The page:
UCSB Science Line
Sponge Spicules Nerve Cells Galaxy Abalone Shell Nickel Succinate X-ray Lens Lupine
UCSB Science Line
How it Works
Ask a Question
Search Topics
Our Scientists
Science Links
Contact Information
Do twins have the same DNA?
Question Date: 2003-01-15
Answer 1:

The answer to this question depends on what type of twins they are! There are two types of twins.

In one case, twins can be produced when two eggs are present at the same time inside the mother, and both of these eggs get fertilized. Each of them eventually grows into a separate baby. Because each egg and each sperm started with different DNA, the babies that grow from each have different DNA. These twins are called fraternal twins, and they are just like other siblings, except that they were born at the same time! (This is why sometimes you might meet a brother and sister who say they are twins).

In the other situation, there is only one egg, and it is fertilized by only one sperm. Normally the fertilized egg would divide and grow to form one baby. However, sometimes after the egg is fertilized and starts to divide, it can split apart. After it splits apart, each half can continue to divide and grow into a baby! So, in this case, the two babies came from one egg. These kinds of twins are calledidentical twins-- and yes, >b>they do have identical DNA, because they came from the same fertilized egg! You can remember it this way: fraternal twins each have their own DNA, while identical twins share theirs.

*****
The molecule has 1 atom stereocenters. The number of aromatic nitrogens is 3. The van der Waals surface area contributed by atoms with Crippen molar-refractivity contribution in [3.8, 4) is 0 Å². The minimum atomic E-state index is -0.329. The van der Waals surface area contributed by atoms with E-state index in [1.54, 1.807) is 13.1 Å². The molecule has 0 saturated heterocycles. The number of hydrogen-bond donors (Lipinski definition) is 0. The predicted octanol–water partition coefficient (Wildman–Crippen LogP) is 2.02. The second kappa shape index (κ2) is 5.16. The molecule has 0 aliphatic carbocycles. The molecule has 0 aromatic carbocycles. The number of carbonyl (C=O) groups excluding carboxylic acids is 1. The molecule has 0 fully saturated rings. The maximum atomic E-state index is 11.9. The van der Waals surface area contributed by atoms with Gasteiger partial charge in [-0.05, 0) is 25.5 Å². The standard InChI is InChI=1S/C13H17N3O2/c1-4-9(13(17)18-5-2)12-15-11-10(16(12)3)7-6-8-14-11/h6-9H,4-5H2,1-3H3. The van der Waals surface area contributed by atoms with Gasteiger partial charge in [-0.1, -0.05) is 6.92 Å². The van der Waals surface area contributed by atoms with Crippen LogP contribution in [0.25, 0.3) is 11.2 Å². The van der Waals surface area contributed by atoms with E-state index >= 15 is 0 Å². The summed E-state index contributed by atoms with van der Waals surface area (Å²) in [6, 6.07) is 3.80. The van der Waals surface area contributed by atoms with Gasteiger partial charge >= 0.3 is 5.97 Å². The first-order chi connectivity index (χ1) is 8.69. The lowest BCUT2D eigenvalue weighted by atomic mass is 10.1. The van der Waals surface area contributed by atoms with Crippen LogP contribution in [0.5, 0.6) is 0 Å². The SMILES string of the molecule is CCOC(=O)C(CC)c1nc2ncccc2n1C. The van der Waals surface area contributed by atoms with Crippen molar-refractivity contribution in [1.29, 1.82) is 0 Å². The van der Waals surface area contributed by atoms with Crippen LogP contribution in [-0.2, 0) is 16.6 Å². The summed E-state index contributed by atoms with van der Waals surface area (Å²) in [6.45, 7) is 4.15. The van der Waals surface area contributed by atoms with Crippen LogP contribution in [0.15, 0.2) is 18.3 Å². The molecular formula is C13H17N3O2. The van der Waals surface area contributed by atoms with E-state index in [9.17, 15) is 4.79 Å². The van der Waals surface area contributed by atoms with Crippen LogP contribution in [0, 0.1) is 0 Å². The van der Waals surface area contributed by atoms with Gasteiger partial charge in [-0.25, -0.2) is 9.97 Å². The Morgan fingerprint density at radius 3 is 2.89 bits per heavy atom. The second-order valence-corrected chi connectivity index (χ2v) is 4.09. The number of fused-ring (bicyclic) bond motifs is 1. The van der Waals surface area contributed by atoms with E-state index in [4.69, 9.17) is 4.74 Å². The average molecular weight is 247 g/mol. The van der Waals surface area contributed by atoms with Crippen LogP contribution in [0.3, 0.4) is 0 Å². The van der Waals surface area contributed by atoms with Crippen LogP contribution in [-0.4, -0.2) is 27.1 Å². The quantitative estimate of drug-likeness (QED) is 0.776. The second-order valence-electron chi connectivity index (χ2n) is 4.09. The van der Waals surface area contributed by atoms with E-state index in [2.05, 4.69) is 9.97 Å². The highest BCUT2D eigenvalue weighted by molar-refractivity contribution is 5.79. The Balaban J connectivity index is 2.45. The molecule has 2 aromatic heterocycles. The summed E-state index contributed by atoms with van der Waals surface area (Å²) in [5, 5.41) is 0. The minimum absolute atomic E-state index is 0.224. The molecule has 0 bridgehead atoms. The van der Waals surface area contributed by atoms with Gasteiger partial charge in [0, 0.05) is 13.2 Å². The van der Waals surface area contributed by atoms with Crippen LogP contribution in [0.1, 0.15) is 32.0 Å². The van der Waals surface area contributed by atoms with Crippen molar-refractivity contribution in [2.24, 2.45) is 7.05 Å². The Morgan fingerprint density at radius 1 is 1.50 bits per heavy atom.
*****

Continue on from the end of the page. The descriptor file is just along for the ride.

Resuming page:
Even though identical twins have the exact same DNA, though, they aren't really perfectly identical. That's why every mother can tell her identical twin babies apart. The reason they aren't identical is that each of them develops separately, and lives a separate life. For example, if one of them has an accident riding his bike, then he might injure himself and get a scar, while his twin brother does not have one. Also, some things in development are a little bit random, and not just due to DNA. For example, identical twins have similar, but not identical, fingerprints.

Answer 2:

Identical do have the same genotype. After all, they come from the same fertilized egg. Recent studies have shown that identical twins have very "similar" not "identical" DNA, but for the most part, according to basic biology it is identical. Identical twins aren't completely identical because DNA is essentially like instructions to building something, how your body decides to build that is random. This is why identical twins can have differing fingerprints. Another big factor why identical twins aren't necessarily completely identical is the environment which each of them were raised in. But for the most part, basic biology says identical twins share the same DNA. More research is being done to investigate this.

Click Here to return to the search form.

University of California, Santa Barbara Materials Research Laboratory National Science Foundation
This program is co-sponsored by the National Science Foundation and UCSB School-University Partnerships
Copyright © 2020 The Regents of the University of California,
All Rights Reserved.
UCSB Terms of Use